Black Springs unveiling marks two hundred years since explorer visit

The Black Springs Community Association recently unveiled a memorial and heritage wall to mark two centuries since the explorer Charles Throsby camped in the area.

Charles Throsby was one of the earliest explorers to traverse the slopes west of the Blue Mountains from Camden to Bathurst. Two hundred years ago on 6 and 7 May Charles Throsby and his party camped at the headwaters of the Campbells River.

Earlier this month a bronze bust of Charles Throsby was unveiled, as well as a memorial timeline wall noting the history of Black Springs. This project has been funded by the Federal Government and NSW Forestry Corporation, and supported by Oberon Council.

The unveiling on the State forest at the Black Springs Recreational Area highlights the region’s rich history, said Christine Healey, President of the Black Springs Community Association.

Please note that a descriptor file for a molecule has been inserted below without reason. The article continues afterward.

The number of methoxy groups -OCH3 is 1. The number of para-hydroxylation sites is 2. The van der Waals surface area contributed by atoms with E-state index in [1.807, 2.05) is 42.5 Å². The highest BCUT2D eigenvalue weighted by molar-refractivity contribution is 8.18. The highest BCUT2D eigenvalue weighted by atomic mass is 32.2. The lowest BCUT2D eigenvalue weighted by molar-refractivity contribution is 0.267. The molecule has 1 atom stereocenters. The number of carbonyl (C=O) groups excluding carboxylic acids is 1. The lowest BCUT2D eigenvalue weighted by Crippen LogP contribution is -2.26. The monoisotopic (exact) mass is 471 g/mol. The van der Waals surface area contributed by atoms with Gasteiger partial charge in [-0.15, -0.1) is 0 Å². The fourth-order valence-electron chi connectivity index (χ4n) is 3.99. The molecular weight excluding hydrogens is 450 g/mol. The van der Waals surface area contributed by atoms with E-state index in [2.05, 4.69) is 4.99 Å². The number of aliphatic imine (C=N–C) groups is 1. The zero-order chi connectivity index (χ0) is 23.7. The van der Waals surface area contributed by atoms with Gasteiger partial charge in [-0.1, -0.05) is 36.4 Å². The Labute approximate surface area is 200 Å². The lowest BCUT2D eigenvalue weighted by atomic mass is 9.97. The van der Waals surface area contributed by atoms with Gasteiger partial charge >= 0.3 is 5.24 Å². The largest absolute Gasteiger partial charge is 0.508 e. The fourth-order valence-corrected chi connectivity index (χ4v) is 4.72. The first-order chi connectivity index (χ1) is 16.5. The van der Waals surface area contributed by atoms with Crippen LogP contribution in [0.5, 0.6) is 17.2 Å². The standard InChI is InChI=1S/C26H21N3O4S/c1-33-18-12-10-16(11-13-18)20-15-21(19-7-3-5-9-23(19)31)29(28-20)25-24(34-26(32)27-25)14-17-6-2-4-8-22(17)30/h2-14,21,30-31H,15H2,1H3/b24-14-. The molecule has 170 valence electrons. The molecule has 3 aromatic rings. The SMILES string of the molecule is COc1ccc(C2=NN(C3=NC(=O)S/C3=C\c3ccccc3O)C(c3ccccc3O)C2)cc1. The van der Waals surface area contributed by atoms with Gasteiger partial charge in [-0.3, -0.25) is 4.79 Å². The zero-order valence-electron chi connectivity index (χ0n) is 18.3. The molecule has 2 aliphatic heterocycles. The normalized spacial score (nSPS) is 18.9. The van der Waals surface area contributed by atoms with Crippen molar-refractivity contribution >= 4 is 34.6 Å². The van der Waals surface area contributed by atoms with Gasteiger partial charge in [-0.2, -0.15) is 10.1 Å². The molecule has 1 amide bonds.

“The Community of Black Springs and those from surrounding districts are proud of their heritage and wanted to acknowledge our early pioneers, with many families in the region tracing their history back to the very early 1800s,“ reports Mrs Healey.

“It was important to the community to mark this significant event, and the community appreciates the support of Forestry Corporation and the Australian government.”

The wall is a work in progress with additional information and gardens to be installed.

The two signs (map and forestry information) are temporary and will be replaced with final versions at the Black Springs Heritage Festival to be held on 26th October 2019.

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